I know the show/network got some flak for having Booth, an FBI agent, drive a Toyota (vs. an SUV made by a corporation based in the US). So, to me, it seems like they are saying, okay, yeah, we get that. We know it’s not ideal, but…this is the hand we’re dealt and to make up for it, we’ll just sort of gloss over that fact as best as possible and have Brennan and Angela etc go on and on about roomy backseats for dead bodies and GPS systems for Booth to be able to get to Brennan’s thing in time for her to be named queen scientist, etc, etc. Does it make sense for Brennan to be driving to a crime scene all of a sudden because her car gets good gas mileage? No, no it doesn’t. It really doesn’t, and we all know it. But they sort of pad it with awesome B&B bickering about ‘perfect murders’, and we can see that they (the writers and actors) are sort of doing the best they can.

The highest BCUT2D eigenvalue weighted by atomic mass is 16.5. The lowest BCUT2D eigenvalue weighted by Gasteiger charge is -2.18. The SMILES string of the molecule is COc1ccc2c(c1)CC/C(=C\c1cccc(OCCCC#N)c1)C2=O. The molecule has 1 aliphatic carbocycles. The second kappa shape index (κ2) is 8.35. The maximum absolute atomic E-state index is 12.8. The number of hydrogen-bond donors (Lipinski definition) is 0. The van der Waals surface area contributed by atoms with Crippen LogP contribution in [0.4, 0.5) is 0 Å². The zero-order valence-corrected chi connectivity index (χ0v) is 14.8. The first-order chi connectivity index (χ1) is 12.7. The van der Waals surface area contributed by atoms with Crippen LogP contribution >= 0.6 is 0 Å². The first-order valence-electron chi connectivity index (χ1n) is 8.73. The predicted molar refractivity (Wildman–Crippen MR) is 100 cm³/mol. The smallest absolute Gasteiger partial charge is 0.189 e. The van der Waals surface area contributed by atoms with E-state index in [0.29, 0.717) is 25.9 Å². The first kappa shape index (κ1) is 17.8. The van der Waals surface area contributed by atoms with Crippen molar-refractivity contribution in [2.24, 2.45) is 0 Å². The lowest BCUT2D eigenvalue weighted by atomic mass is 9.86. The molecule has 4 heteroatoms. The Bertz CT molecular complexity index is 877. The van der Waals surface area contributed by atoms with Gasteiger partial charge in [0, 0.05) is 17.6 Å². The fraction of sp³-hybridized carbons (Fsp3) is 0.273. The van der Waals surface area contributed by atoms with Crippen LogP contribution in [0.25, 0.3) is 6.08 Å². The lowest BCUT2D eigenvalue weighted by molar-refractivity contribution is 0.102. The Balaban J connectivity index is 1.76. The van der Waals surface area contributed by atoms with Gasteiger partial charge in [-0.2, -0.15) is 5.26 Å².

2. B&B pretty much weren’t involved at ALL in the whole Avatar thing.

It’s one thing for Hodgins, Sweets and Fisher to stand in line for tickets; it would be another if B&B were doing it. And it was kind of funny and dorky (though I could have done without that girl who hit on Sweets), and all three of the men involved are kind of funny and dorky. So again…the writers worked it in as realistically as possible. But it wasn’t Booth and Brennan who were in on that. That would have been over the top, and I appreciate that they let B&B concentrate on the case and then share this at the end:


3. For the most part, the products being ‘placed’ are fairly realistic as far as the characters are concerned and as far as the series in general goes.

They drive places. They talk on phones. They use computers. It could be so, so, so, so, so much worse. The diner is quaint; Founding Fathers is ‘local’; let’s hope that kind of stuff can stay that way. B&B drink general ‘coffee’. They sit on benches that are not marked with political slogans. When Booth is in the interrogation room, doing his awesome thing…it’s all about the work. When Brennan is in the lab, doing her awesome thing…it’s about the work. The placements don’t infiltrate into the core of each episode nor into what really matters.